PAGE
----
JACKSONVILLE CITY COUNCIL DECIDES POOR PEOPLE DON’T NEED LAWYERS AFTER ALL
Well, this is depressing: Last year, in the midst of the city’s financial difficulties and with Mayor Brown proposing 14 percent across-the-board cuts (which the City Council eventually replaced with a 14 percent property tax hike), the City Council zero-funded Jacksonvile Area Legal Aid, an organization that provides civil legal services for individuals who can’t afford their own attorneys — like the public defender’s office, only for foreclosures and family law disputes and the like, not criminal cases. This compounded an existing problem: JALA and other legal aid groups across the state have fallen victim to recent waves of austerity. The Florida Bar has halved its funding to legal aid organizations over the last six years. Gov. Scott has vetoed any and all state funding for legal aid, making Florida one of only three states that doesn’t believe the poor should have legal representation when going up against big banks and the like.
JALA has seen its funding from the Florida Bar Foundation wither from $1.2 million in in 2009-’10 to an expected $250,000 or so next year, which of course means fewer lawyers taking on fewer cases, and fewer poor people having someone to help them navigate the murky waters of civil and family law. And that’s why Council’s decision last year was such a devastating blow — especially considering that the three other counties JALA serves (Nassau, Clay and St. Johns) all pay more-per-poor-person than Jacksonville does, and other major Florida counties pay more than twice what Duval does for legal aid services.
So it was encouraging, then, that Brown’s budget proposal, released last month, contained $443,000 for JALA, a relative pittance (1 percent of what we dropped on those scoreboards; yeah, I know, those things came from tourist taxes that we can’t use to help poor people, but still) that could help JALA rebuild from the the recent devastating cuts. And then, just like that, the Council’s Finance Committee decided to eliminate JALA’s funding again, because who needs that shit?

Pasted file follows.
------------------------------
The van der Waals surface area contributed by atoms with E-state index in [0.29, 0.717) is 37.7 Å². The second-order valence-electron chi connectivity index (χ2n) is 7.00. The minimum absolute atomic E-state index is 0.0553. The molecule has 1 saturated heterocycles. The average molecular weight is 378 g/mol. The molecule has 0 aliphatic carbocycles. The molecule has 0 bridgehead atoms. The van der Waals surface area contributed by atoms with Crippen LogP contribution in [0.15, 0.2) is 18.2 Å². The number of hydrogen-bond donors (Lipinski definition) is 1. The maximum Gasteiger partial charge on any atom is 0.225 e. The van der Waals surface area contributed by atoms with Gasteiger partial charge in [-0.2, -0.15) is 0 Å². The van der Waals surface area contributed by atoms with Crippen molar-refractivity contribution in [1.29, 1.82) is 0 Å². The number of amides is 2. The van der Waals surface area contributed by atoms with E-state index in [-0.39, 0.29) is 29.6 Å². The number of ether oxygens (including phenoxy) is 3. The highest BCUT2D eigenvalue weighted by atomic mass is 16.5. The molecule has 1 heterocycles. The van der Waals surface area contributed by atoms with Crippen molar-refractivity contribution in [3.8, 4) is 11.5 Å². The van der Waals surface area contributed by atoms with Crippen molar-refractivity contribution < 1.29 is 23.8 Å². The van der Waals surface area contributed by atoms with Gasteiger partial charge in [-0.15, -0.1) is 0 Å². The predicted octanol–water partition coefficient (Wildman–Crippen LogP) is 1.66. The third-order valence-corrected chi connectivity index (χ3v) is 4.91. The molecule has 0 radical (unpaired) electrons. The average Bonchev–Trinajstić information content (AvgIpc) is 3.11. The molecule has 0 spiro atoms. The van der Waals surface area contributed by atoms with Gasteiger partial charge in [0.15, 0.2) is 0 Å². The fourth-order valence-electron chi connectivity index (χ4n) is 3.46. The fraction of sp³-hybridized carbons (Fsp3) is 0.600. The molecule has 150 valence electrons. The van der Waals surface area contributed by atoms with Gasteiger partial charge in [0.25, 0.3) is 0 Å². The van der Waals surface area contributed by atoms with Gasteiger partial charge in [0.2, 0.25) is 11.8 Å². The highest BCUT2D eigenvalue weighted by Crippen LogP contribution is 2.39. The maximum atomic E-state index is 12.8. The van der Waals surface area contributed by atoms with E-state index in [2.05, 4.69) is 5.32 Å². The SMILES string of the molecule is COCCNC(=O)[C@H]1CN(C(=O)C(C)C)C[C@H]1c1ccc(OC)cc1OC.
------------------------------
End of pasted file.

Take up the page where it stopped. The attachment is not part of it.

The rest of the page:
The rationale, if you will, was that Brown’s proposal dipped into the city’s pretty-healthy reserve fund to pay for this and other ambitions, and Councilman Richard Clark has decided that everything should be funded just like it was last year.
Last week, the Legal Aid match was one of the first cuts made by the council’s Finance Committee. Line item by line item, the nine-member group eliminated every funding increase to programs, services and departments. Instead, it rolled back expenditures to last year’s levels.
The problem? The program didn’t exist last year, meaning the $443,000 figure dropped to nothing.
The program also won’t be receiving Public Service Grant dollars, just like last year. It was the first time in several years it didn’t receive such funding.… Like cuts to investments Brown planned for public service grants, the Cultural Council of Greater [Jacksonville], the Jacksonville Public Library and Jacksonville Sheriff’s Office last week, any restoration of legal aid funding likely will have to come from cutting elsewhere.
That’s been the warning from committee Chair Richard Clark, who has maintained the stance of city spending aligning with revenue and not from reserves or one-time money.
According to Clark’s numbers and adhering to those principles, the more than $19 million hole the committee began with has been reduced to just over $4 million.
So, to recap … no legal aid, no more cops, no more library funding, but hey, we’ve got a bunch of money in the savings account! (Maybe JALA would have more success if they relocated to EverBank?)